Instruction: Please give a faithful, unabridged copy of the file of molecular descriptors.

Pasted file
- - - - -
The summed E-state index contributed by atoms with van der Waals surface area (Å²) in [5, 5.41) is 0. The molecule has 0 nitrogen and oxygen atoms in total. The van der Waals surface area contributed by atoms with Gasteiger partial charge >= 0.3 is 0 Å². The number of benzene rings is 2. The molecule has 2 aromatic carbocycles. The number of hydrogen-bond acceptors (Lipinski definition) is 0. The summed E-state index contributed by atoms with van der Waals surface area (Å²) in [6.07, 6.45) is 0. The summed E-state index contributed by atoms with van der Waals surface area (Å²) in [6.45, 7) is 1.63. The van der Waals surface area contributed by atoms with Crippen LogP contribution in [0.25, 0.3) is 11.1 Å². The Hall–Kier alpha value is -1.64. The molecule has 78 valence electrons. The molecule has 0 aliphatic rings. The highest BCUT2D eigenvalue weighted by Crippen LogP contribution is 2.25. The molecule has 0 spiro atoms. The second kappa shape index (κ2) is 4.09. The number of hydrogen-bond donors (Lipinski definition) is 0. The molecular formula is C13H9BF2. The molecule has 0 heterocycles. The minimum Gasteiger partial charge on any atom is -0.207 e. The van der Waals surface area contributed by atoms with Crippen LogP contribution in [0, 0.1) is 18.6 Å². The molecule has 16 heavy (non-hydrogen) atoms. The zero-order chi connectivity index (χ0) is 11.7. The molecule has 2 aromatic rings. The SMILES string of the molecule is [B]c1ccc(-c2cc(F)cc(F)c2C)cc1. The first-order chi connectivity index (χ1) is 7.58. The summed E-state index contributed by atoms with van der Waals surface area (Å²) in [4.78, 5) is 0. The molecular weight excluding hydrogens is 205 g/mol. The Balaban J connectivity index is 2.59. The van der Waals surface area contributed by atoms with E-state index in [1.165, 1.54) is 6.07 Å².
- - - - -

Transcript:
The summed E-state index contributed by atoms with van der Waals surface area (Å²) in [5, 5.41) is 0. The molecule has 0 nitrogen and oxygen atoms in total. The van der Waals surface area contributed by atoms with Gasteiger partial charge >= 0.3 is 0 Å². The number of benzene rings is 2. The molecule has 2 aromatic carbocycles. The number of hydrogen-bond acceptors (Lipinski definition) is 0. The summed E-state index contributed by atoms with van der Waals surface area (Å²) in [6.07, 6.45) is 0. The summed E-state index contributed by atoms with van der Waals surface area (Å²) in [6.45, 7) is 1.63. The van der Waals surface area contributed by atoms with Crippen LogP contribution in [0.25, 0.3) is 11.1 Å². The Hall–Kier alpha value is -1.64. The molecule has 78 valence electrons. The molecule has 0 aliphatic rings. The highest BCUT2D eigenvalue weighted by Crippen LogP contribution is 2.25. The molecule has 0 spiro atoms. The second kappa shape index (κ2) is 4.09. The number of hydrogen-bond donors (Lipinski definition) is 0. The molecular formula is C13H9BF2. The molecule has 0 heterocycles. The minimum Gasteiger partial charge on any atom is -0.207 e. The van der Waals surface area contributed by atoms with Crippen LogP contribution in [0, 0.1) is 18.6 Å². The molecule has 16 heavy (non-hydrogen) atoms. The zero-order chi connectivity index (χ0) is 11.7. The molecule has 2 aromatic rings. The SMILES string of the molecule is [B]c1ccc(-c2cc(F)cc(F)c2C)cc1. The first-order chi connectivity index (χ1) is 7.58. The summed E-state index contributed by atoms with van der Waals surface area (Å²) in [4.78, 5) is 0. The molecular weight excluding hydrogens is 205 g/mol. The Balaban J connectivity index is 2.59. The van der Waals surface area contributed by atoms with E-state index in [1.165, 1.54) is 6.07 Å².